To support the free and open dissemination of research findings and information on alcoholism and alcohol-related problems. To encourage open access to peer-reviewed articles free for all to view.

For full versions of posted research articles readers are encouraged to email requests for "electronic reprints" (text file, PDF files, FAX copies) to the corresponding or lead author, who is highlighted in the posting.


Friday, April 10, 2009

The Alcohol Flushing Response: An Unrecognized Risk Factor for Esophageal Cancer from Alcohol Consumption
PLoS Med 6(3)

ALDH2 Lys487 allele contributes to both the alcohol flushing response
and an elevated risk of squamous cell esophageal cancer from alcohol

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Alcohol Treatment: Need, Utilization, and Barriers


SAMHSA's National Survey on Drug Use & Health defines need for alcohol treatment as meeting criteria for alcohol dependence or abuse using criteria specified in the Diagnostic and Statistical Manual of Mental Disorders (DSM-IV). The criteria includes symptoms such as withdrawal, tolerance, use in dangerous situations, trouble with the law, and interference in major obligations at work, school, or home during the past year. Also included are people who received treatment in a specialty substance abuse treatment facility in the past year for their alcohol use.
Based on SAMHSA's 2007 National Survey on Drug Use & Health, 7.8% (19.3 million) persons aged 12 or older needed treatment for their alcohol problem in the past year.

The majority of those who needed alcohol treatment either did not perceive the need for treatment or did not receive it. Of those who needed alcohol treatment in the past year, 8.1% received treatment at a specialty treatment facility, 4.5% did not receive treatment but felt they needed it, and 87.4% neither received nor perceived a need for alcohol treatment.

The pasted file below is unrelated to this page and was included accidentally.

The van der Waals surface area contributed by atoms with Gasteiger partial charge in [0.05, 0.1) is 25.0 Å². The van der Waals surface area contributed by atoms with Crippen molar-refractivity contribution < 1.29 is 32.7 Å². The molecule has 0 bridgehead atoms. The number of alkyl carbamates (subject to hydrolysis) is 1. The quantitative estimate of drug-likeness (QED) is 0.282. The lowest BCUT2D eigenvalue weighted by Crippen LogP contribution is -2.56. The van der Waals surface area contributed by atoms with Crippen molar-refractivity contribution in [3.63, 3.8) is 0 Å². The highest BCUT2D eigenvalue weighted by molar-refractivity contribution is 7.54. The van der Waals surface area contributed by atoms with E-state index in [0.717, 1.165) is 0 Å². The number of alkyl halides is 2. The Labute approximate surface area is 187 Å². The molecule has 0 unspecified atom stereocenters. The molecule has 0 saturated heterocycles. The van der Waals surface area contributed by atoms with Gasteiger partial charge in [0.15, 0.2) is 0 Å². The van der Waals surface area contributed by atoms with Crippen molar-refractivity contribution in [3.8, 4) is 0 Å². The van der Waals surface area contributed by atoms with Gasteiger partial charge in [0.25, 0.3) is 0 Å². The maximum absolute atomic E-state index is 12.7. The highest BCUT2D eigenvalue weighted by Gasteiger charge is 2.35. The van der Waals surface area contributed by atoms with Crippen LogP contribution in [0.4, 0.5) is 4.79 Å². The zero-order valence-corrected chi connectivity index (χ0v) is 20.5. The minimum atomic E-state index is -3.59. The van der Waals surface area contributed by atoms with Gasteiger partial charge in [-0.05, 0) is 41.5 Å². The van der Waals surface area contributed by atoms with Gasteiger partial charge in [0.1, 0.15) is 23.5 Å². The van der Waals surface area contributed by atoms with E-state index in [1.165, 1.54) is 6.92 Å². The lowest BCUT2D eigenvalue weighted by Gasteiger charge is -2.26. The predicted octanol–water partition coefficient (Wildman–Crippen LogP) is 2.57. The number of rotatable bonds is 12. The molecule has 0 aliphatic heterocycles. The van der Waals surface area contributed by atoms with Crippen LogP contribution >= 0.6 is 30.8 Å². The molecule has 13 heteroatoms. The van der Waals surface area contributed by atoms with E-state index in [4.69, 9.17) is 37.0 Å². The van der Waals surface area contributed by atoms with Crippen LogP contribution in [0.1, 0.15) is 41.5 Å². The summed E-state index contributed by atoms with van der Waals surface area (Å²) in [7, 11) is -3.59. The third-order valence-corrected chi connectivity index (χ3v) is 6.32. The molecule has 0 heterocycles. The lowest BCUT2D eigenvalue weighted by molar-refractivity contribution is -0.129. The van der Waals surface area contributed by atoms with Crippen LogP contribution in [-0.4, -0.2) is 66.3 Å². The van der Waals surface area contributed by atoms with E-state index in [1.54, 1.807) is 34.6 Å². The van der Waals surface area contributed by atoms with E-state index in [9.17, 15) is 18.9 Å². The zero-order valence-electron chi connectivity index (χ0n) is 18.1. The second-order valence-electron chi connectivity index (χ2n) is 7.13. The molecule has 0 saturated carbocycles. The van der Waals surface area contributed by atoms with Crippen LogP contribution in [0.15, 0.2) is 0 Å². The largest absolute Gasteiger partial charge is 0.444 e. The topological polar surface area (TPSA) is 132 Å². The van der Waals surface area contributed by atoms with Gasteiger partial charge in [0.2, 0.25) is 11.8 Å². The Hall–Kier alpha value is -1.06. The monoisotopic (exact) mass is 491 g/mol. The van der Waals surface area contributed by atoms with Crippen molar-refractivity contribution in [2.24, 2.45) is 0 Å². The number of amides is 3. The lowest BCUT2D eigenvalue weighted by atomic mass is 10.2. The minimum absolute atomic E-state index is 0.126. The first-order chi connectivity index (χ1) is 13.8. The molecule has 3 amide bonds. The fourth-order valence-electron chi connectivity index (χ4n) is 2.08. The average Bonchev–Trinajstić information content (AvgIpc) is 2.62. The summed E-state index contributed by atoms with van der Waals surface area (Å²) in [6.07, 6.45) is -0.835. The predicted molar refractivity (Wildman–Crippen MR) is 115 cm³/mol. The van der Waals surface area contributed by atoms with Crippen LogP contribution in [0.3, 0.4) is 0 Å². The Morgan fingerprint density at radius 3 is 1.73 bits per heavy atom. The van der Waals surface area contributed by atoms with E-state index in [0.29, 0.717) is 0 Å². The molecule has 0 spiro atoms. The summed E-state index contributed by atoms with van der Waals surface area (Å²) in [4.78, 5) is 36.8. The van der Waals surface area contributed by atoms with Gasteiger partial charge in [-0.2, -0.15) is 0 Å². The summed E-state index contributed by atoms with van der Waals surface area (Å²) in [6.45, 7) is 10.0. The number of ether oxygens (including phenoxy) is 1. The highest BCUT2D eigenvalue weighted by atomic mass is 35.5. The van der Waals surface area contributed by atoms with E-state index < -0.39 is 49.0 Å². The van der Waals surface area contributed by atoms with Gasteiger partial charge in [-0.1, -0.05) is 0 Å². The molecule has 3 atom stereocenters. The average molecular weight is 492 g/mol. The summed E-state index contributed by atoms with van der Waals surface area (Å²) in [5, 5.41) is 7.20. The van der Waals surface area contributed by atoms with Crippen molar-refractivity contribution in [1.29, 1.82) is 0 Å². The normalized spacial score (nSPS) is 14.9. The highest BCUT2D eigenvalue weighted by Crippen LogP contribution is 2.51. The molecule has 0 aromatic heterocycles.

Among those who did not receive alcohol treatment but felt they needed it, only 27.9% actually made an effort to get treatment in the past year.
Combined data from SAMHSA's 2004 to 2007 National Surveys on Drug Use & Health were used to determine reasons for not receiving alcohol treatment. The most common reasons given for not receiving alcohol treatment among those who felt the need for it were: 42% were not ready to stop using alcohol and 34.5% had cost or insurance barriers.

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Wednesday, April 8, 2009

British teenagers amongst worst in Europe for excessive drinking - 2007 ESPAD report

The 2007 European School Survey Project on Alcohol and other Drugs (ESPAD) report was published last week. The study focuses on alcohol and drug use amongst 15 to 16 year-olds in 35 European countries and found that UK consumption for young people was highest behind only Denmark and the Isle of Man.

The report adds weight to calls for minimum pricing. Professor Martin Plant who leads the UK part of the ESPAD study said:
There is a clear scientific consensus that alcohol education and mass media campaigns have a very poor track record in influencing drinking habits. Far more effective - and cost effective - policies include using taxation to make alcohol less affordable.
. . . . .

Low-Alcohol Beers: Contribution to Blood-Ethanol Concentration and Its Elevation above the UK Legal Limit after ‘Topping-up
Alcohol and Alcoholism Advance Access published online on March 25, 2009

The aim of this study was to establish the contribution of low-alcohol beers to blood-ethanol concentration (BEC) and to test if ‘topping-up’ with these beverages can increase BEC above the 80 mg/dl UK legal limit.

Healthy male and female volunteers received a dose of ethanol designed to give a BEC of just below 80 mg/dl, and then received one pint (600 ml) of a 1% v/v alcohol beer in the fasting state or after lunch, or of a zero-alcohol or a 0.5% v/v alcohol beer after fasting. BEC was determined enzymatically and data were subjected to ANOVA.